Our Favorite Bikes from the NYC International Motorcycle Show 2016

A weekend among the best bikes in the industry.

Bryan Campbell

If you thought 2016 was a damn good year for motorcycles, get ready: 2017 is shaping up to be even better. The International Motorcycle Show was here in NYC this past weekend, and all the industry’s biggest brands (plus one new one) had their best on display. Most of the bikes had already been revealed prior to the show, like the 2017 Ducati Monster. But this was the first time North America got to see them in the metal, and some promising trends are beginning to manifest. If the show floor at the Javits Convention Center is anything to go by, 2017 can’t come soon enough.


BMW aimed for a particular demographic with the R NineT, which the brand admits it failed to reach, mainly because of the high price point. So to remedy that, we were treated to the slightly more affordable R NineT GS and R NineT Racer. The styling of the former is inspired by Beemer’s Dakar Rally bike, while the latter is a beautiful interpretation of a classic grand prix bike. The practice of making old new again is definitely an industry-wide trend.

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Ducati already unveiled its new models at EICMA earlier this year, but the bikes are even more stunning in person. The 1299 Superleggera is 368 pounds soaking wet, and that’s down to the carbon fiber, frame, sub-frame and wheels — you basically get a World Superbike race bike with a license plate, for $80,000. The Supersport is Ducati’s newest entry into the sport-standard realm and, based on looks alone, you can be sure it’ll beast of a machine.

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The Rebel 500 and 300 show Honda dipping its toes into the sensibly styled retro trend, and you can’t fault the brand for it; the standard Rebel was getting a bit long in the tooth. The new bobber styling is a welcome injection of curb appeal.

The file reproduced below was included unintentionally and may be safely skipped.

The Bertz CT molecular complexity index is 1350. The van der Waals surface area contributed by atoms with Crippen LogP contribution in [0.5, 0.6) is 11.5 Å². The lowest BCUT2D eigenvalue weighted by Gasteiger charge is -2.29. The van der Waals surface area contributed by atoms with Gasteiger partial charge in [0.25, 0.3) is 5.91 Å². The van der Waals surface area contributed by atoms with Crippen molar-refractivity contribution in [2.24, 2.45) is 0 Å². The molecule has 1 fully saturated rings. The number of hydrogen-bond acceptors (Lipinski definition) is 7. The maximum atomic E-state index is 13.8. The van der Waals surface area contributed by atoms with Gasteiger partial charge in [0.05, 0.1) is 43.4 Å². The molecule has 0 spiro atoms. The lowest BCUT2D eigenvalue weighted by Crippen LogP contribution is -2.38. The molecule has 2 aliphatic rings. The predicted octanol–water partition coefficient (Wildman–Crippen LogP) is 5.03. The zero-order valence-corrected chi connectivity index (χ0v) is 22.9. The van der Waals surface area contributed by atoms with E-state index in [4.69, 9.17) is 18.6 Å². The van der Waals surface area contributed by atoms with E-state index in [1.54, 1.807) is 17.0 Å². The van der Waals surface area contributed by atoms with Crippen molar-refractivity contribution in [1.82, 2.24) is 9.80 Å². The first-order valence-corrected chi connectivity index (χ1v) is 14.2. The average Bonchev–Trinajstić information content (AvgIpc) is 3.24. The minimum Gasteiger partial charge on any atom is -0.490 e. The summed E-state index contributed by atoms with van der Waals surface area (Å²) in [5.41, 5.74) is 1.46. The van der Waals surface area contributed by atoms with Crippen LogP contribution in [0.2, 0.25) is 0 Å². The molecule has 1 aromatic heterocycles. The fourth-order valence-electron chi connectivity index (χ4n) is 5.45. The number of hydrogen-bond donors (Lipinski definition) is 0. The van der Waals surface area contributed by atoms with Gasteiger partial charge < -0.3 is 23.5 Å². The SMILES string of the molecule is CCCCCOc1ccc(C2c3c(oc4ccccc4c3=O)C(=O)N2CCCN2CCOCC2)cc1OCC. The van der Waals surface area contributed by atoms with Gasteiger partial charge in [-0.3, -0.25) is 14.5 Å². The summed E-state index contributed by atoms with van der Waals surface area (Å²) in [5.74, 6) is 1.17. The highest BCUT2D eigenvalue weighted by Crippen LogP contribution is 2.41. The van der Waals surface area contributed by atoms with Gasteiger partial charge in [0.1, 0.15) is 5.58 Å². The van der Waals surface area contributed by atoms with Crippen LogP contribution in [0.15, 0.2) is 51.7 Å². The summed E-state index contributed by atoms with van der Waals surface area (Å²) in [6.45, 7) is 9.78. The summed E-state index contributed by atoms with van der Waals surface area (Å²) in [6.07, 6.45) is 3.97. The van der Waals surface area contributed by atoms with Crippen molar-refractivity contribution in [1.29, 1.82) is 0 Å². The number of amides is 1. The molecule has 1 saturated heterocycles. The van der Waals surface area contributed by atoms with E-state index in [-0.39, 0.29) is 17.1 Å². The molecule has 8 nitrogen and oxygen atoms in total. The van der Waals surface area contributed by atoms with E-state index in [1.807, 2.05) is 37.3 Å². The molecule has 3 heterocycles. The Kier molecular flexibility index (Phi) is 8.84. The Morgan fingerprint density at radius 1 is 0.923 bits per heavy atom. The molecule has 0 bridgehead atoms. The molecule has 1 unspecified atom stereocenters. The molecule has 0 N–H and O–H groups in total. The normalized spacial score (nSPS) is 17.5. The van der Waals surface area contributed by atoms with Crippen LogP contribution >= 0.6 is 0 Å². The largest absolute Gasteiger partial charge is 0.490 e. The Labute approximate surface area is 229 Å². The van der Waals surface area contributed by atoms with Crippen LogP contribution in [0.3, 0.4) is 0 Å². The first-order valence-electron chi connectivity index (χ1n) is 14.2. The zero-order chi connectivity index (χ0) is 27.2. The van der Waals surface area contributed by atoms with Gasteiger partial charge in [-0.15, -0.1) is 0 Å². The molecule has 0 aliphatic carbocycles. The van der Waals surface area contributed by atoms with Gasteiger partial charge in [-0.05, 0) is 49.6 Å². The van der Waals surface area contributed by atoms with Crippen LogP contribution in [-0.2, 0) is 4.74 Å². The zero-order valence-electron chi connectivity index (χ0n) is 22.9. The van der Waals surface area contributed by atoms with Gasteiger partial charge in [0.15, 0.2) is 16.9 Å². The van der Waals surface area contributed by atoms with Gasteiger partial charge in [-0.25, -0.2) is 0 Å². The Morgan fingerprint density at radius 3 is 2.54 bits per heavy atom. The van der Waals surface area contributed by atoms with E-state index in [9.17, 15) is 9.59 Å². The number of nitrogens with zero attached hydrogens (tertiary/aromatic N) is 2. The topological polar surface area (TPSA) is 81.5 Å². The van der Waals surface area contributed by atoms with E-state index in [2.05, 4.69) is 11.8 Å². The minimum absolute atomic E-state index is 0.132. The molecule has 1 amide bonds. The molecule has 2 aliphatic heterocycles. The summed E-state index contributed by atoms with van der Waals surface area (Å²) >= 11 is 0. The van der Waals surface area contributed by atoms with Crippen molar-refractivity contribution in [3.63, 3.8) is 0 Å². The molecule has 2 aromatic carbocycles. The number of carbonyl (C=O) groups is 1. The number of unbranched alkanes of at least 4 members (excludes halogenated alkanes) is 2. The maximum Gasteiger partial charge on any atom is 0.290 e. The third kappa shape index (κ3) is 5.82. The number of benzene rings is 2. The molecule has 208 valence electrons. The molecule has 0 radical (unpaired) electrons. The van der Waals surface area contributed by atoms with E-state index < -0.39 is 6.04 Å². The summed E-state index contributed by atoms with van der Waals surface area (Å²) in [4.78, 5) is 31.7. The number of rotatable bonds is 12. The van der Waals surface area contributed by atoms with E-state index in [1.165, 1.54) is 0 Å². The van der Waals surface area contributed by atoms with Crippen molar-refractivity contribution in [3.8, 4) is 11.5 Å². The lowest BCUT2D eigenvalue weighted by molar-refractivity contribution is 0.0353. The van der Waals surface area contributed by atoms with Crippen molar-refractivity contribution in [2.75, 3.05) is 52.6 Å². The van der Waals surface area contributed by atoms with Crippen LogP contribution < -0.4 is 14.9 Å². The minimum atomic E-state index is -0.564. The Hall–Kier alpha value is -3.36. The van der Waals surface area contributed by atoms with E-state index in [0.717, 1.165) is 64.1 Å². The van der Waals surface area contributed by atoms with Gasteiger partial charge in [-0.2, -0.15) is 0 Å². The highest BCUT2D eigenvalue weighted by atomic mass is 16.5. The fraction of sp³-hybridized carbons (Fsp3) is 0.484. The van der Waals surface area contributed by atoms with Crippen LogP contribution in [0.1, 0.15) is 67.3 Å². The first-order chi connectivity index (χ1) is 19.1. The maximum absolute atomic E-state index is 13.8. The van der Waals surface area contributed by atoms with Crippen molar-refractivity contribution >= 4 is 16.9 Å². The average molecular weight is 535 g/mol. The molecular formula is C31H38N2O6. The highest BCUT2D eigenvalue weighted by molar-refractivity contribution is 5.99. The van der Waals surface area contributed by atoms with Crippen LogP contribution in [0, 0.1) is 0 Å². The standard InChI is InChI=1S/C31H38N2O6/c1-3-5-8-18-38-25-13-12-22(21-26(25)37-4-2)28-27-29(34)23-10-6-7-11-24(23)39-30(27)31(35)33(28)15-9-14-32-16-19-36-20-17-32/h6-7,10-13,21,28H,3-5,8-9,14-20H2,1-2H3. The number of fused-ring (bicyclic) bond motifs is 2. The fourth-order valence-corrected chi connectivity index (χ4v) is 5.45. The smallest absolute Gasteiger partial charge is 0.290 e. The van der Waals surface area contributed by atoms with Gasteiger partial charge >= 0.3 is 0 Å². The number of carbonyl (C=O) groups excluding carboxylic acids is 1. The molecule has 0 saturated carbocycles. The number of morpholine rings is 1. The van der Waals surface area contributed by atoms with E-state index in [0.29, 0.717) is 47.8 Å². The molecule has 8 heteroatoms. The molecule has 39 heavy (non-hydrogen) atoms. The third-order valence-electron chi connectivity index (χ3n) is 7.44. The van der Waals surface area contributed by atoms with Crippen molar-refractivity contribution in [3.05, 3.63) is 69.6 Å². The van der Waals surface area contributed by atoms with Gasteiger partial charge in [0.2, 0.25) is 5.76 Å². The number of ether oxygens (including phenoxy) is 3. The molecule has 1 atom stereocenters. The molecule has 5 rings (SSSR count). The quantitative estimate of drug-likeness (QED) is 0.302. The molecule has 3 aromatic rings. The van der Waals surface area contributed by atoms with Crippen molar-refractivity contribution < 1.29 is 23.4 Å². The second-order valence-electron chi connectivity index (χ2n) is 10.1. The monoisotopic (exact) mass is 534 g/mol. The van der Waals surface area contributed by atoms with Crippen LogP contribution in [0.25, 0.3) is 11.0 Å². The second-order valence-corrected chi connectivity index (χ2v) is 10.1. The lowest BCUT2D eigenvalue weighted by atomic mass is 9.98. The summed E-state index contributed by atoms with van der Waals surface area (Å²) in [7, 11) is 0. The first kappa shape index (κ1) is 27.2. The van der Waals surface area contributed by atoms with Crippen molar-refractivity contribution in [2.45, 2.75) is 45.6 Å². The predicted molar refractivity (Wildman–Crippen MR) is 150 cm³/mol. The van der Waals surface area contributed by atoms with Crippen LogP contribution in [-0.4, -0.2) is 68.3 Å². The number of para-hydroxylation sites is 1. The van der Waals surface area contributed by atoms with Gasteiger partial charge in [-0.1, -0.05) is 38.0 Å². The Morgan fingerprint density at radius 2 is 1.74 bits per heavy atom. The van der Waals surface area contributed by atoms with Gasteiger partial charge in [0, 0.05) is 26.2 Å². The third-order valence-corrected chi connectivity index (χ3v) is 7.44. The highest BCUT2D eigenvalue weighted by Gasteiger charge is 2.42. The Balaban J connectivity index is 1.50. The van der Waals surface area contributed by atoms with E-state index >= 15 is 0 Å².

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Indian has been taking the cruiser market by storm these past couple years and doesn’t seem to be slowing down. On display was the tastefully done custom Scout Red Wing Edition and the new FTR750 flat track racer — the one that’s already winning races. Now all Indian needs to do is put the damn thing into production so the rest of us can have one.

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As the rest of the industry reaches for the past for design cues, KTM is confidently marching into the future. The KTM Superduke R, RC390 and 1290 Super-Adventure were the main attractions at the KTM stand, and they were all sporting KTM’s new advanced look.

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Vanguard is the new kid on the block. The brand only had a single running model on display, but it’s set to go into production in the next year or two. The bike is very much rooted in the industrial and minimalist schools of design — all the plumbing and wiring has been integrated directly into the bike, which is comprised of three modular sections and held together with only five bolts. It helps that the engine is a stressed member of the frame, but in striving for simplistic design, you can’t help but worry if the bike is needlessly over-engineered.

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The main attraction at the Yamaha stand was definitely the 2017 FZ-10. Fitted with the R1’s 998cc inline-four mill, the FZ-10 is just a naked superbike with a host of new electronics and upgrades.

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